Iowa wrestlers motivated by challenge of trying to end Penn State's dynasty

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Iowa wrestler Michael Kemerer talks with reporters at media day

By Richard Podhajsky

MOUNT VERNON, Iowa - The Iowa wrestling team held its annual media day in an unusual place on Wednesday. Then again, the team has been in an unusual place for nearly a decade - watching another team's dynasty.

This season marks 10 years since the last team national title for the Hawkeyes, who in that time have seen Penn State win eight of nine NCAA titles, with the other going to another Big Ten foe in Ohio State.

However, expectations remain high, with preseason rankings placing Iowa second behind the Nittany Lions.

But contrary to previous seasons, the Hawkeyes aren't ready to make predictions about how they're going to overcome the not-so-new kid on the block.

"I didn't say that (we've closed the gap on Penn State)," head coach Tom Brands said during his media day news conference, which was held at Kroul Farms in southern Linn County. "I think that we have the guys that are putting the work in every day. I'm not going to compare ourselves like every other year."

The Hawkeyes should again be in competition for that top spot, featuring a lineup with six returning All-Americans from 2019, including two-time 125-pound NCAA champion Spencer Lee, plus former All-American Michael Kemerer, who missed last season with a knee injury.

Of course, they've had similarly powerful lineups over the last nine seasons and still come up short when the tournament comes around.

"We've been trying to win a national title every year," Lee said. "I mean there's no magic answer. There really isn't. I think we could've won any of these years but Penn State and Ohio State have had great teams. We just didn't capitolize or maybe things didn't go right. It doesn't matter. All that matters is at the end of the day believing in yourself and doing what you can do. I mean, I can only win one national title, I can't win ten, and I can only score so many points. So each individual has to do their part."

While Brands and the wrestlers acknowledged more work needs to be done to achieve that goal, they're also fully embracing a role which has been a long-time in the making as the hunter, not the hunted.

"Penn State's definitely motivation," Alex Marinelli, a two-time All-American at 157 pounds, said. "We hate seeing other people win. It's a proven fact. So, Okie State, Ohio State, everyone that's contending, we're wanting to prove to them that we should be at the top of the stand at every single weight class."

While they haven't done that or even come close - the last time they had multiple individual champions was the last time they won a team title in 2010 - the program hasn't exactly crashed, finishing with at least four All-Americans and never worse than fifth as a team in that span. So the wrestlers aren't shying away from fans' continued expectations for yearly titles.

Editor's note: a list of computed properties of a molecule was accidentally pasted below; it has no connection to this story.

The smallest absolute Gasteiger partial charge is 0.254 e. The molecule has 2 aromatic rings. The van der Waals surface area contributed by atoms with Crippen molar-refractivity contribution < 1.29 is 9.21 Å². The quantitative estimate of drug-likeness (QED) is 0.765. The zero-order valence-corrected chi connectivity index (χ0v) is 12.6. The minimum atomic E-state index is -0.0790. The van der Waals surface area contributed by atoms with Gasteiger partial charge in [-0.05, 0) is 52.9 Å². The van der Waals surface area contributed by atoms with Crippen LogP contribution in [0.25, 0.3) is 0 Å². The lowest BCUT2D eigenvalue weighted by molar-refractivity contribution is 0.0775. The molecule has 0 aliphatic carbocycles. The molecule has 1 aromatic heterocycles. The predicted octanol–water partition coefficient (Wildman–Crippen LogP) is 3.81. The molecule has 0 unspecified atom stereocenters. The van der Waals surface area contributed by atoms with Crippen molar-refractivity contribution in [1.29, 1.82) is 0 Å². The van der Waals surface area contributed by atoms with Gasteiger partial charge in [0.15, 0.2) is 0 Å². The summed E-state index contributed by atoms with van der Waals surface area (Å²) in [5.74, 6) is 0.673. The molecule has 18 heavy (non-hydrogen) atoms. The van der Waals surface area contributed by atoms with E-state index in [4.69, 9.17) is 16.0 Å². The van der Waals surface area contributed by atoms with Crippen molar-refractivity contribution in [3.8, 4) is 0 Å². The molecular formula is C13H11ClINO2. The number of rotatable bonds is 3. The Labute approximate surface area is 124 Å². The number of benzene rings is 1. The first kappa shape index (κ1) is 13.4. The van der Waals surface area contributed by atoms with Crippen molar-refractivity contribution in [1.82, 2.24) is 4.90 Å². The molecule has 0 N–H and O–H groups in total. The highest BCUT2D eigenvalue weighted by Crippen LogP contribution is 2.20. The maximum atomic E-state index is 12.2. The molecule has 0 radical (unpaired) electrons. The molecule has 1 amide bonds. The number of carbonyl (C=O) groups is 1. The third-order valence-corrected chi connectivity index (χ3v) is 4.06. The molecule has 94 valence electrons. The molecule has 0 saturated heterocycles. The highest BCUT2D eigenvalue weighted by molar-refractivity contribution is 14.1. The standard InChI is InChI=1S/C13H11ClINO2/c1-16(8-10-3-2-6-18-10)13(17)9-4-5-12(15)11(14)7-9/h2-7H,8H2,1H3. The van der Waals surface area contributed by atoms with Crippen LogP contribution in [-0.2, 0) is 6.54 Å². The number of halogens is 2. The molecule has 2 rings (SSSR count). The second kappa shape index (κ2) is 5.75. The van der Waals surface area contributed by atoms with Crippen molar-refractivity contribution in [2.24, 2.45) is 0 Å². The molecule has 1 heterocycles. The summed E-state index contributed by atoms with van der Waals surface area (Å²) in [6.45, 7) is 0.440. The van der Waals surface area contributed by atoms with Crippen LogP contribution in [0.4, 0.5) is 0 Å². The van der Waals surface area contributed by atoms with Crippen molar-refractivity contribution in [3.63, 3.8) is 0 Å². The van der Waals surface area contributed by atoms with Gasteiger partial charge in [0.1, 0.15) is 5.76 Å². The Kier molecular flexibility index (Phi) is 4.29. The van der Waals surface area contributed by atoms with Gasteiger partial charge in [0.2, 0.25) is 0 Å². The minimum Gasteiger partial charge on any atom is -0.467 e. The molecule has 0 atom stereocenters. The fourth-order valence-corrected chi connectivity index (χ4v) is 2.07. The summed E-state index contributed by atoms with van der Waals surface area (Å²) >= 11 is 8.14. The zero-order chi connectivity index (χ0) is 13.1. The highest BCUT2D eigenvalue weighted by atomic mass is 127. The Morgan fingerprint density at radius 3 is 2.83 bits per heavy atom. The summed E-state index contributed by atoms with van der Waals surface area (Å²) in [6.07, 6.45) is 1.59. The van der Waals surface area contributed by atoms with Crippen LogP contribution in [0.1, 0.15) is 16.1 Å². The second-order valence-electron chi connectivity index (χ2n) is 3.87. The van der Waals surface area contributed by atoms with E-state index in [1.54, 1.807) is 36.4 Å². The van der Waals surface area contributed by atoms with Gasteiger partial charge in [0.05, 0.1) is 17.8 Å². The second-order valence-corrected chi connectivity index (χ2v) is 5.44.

"I think it's fair," Kemerer said. "We knew when we were coming here and when I signed that commitment to be a Hawkeye, I knew that the expectation is to win a national title every year. When I signed we hadn't won in a couple of years and I was like, 'Hey, I want to be on that team that brings that title back to Iowa City.' So I think it's definitely fair."

One potential complicating factor for Iowa's aims at a national title this season will be the role Lee takes on the team. While many wrestlers are taking a redshirt season this year to train for the 2020 Olympics, Lee plans to try to balance both, training for that team while also competing for Iowa.

"My goal has always been an Olympic gold medal," Lee said, adding without hesitation making that team is more important than a third NCAA title. "National titles are great and all but I'd take a gold medal over any of my national titles any day. That's not even a decision or even close to a tough decision."

Brands said Wednesday Lee will definitely miss some duals while he competes internationally, potentially creating an opening for redshirt freshmen Aaron Cashman or Gavin Teasdale, who hasn't wrestled in two years while dealing with off-mat "demons" and taking a circuitous route to Iowa's room.

No matter who is in the lineup, the team knows two things - they want to win a national title and they're going to have to go through Penn State to do it.

"I don't look at it as frustrating, I look at it as a great challenge," Brands said. "They are a worthy opponent. So, it's not frustrating, it's a challenge."

Meanwhile, they're also getting used to being in places they didn't expect to be.

"It's interesting but I like it, though," All-American sophomore 197-pounder Jacob Warner said of the rural media day setting. "I don't see any other wrestling program doing it. And it's fun, we're having a good time. It's cold but it's alright. I think we could do something like this again."